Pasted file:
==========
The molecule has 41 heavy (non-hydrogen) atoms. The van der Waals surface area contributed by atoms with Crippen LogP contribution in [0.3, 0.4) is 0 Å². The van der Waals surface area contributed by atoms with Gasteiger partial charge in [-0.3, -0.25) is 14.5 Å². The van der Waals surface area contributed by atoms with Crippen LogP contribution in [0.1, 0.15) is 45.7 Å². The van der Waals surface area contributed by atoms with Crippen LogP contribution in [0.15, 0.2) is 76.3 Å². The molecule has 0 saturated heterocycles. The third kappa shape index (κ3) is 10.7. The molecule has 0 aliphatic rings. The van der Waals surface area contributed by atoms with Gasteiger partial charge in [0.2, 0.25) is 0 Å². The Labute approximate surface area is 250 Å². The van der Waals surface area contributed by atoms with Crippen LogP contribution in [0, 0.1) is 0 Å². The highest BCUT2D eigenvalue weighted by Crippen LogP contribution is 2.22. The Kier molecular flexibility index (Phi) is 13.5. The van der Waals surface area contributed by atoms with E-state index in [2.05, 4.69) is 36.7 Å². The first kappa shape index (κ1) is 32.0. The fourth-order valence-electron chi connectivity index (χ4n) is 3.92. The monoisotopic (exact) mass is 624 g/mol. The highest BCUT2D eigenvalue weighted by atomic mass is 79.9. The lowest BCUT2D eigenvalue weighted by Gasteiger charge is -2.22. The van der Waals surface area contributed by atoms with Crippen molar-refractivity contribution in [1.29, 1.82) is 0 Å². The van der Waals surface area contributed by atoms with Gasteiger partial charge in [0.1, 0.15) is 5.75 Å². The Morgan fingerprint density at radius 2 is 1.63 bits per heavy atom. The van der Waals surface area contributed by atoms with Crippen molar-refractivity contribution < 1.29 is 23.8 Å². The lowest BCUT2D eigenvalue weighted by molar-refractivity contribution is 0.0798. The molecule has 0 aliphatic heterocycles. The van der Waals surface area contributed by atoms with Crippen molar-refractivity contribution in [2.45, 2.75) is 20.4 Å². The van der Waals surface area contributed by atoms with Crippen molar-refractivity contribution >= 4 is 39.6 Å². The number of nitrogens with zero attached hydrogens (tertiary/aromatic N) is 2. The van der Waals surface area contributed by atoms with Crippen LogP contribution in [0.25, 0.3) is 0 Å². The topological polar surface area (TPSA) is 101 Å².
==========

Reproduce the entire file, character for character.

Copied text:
The molecule has 41 heavy (non-hydrogen) atoms. The van der Waals surface area contributed by atoms with Crippen LogP contribution in [0.3, 0.4) is 0 Å². The van der Waals surface area contributed by atoms with Gasteiger partial charge in [-0.3, -0.25) is 14.5 Å². The van der Waals surface area contributed by atoms with Crippen LogP contribution in [0.1, 0.15) is 45.7 Å². The van der Waals surface area contributed by atoms with Crippen LogP contribution in [0.15, 0.2) is 76.3 Å². The molecule has 0 saturated heterocycles. The third kappa shape index (κ3) is 10.7. The molecule has 0 aliphatic rings. The van der Waals surface area contributed by atoms with Gasteiger partial charge in [0.2, 0.25) is 0 Å². The Labute approximate surface area is 250 Å². The van der Waals surface area contributed by atoms with Crippen LogP contribution in [0, 0.1) is 0 Å². The highest BCUT2D eigenvalue weighted by Crippen LogP contribution is 2.22. The Kier molecular flexibility index (Phi) is 13.5. The van der Waals surface area contributed by atoms with E-state index in [2.05, 4.69) is 36.7 Å². The first kappa shape index (κ1) is 32.0. The fourth-order valence-electron chi connectivity index (χ4n) is 3.92. The monoisotopic (exact) mass is 624 g/mol. The highest BCUT2D eigenvalue weighted by atomic mass is 79.9. The lowest BCUT2D eigenvalue weighted by Gasteiger charge is -2.22. The van der Waals surface area contributed by atoms with Crippen molar-refractivity contribution in [1.29, 1.82) is 0 Å². The van der Waals surface area contributed by atoms with Gasteiger partial charge in [0.1, 0.15) is 5.75 Å². The Morgan fingerprint density at radius 2 is 1.63 bits per heavy atom. The van der Waals surface area contributed by atoms with Crippen molar-refractivity contribution < 1.29 is 23.8 Å². The lowest BCUT2D eigenvalue weighted by molar-refractivity contribution is 0.0798. The molecule has 0 aliphatic heterocycles. The van der Waals surface area contributed by atoms with Crippen molar-refractivity contribution in [2.45, 2.75) is 20.4 Å². The van der Waals surface area contributed by atoms with Crippen molar-refractivity contribution >= 4 is 39.6 Å². The number of nitrogens with zero attached hydrogens (tertiary/aromatic N) is 2. The van der Waals surface area contributed by atoms with Crippen LogP contribution in [0.25, 0.3) is 0 Å². The topological polar surface area (TPSA) is 101 Å².